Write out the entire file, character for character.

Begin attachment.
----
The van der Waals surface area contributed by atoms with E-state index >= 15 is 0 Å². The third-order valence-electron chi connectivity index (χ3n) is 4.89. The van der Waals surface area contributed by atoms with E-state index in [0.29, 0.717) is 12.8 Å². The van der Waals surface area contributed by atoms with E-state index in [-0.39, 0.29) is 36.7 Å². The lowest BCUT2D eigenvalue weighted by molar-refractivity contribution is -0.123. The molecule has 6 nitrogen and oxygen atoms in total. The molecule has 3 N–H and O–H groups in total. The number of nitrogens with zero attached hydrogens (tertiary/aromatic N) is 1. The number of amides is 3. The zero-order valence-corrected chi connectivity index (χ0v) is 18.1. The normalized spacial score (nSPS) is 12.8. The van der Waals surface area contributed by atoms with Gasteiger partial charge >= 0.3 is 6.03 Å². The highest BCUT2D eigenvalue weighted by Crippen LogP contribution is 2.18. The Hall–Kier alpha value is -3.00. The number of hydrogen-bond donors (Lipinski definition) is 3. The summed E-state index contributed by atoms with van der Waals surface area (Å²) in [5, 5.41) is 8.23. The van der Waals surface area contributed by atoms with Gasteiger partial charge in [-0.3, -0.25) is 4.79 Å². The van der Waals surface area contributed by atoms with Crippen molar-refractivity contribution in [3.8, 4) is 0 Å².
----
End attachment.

The van der Waals surface area contributed by atoms with E-state index >= 15 is 0 Å². The third-order valence-electron chi connectivity index (χ3n) is 4.89. The van der Waals surface area contributed by atoms with E-state index in [0.29, 0.717) is 12.8 Å². The van der Waals surface area contributed by atoms with E-state index in [-0.39, 0.29) is 36.7 Å². The lowest BCUT2D eigenvalue weighted by molar-refractivity contribution is -0.123. The molecule has 6 nitrogen and oxygen atoms in total. The molecule has 3 N–H and O–H groups in total. The number of nitrogens with zero attached hydrogens (tertiary/aromatic N) is 1. The number of amides is 3. The zero-order valence-corrected chi connectivity index (χ0v) is 18.1. The normalized spacial score (nSPS) is 12.8. The van der Waals surface area contributed by atoms with Gasteiger partial charge >= 0.3 is 6.03 Å². The highest BCUT2D eigenvalue weighted by Crippen LogP contribution is 2.18. The Hall–Kier alpha value is -3.00. The number of hydrogen-bond donors (Lipinski definition) is 3. The summed E-state index contributed by atoms with van der Waals surface area (Å²) in [5, 5.41) is 8.23. The van der Waals surface area contributed by atoms with Gasteiger partial charge in [-0.3, -0.25) is 4.79 Å². The van der Waals surface area contributed by atoms with Crippen molar-refractivity contribution in [3.8, 4) is 0 Å².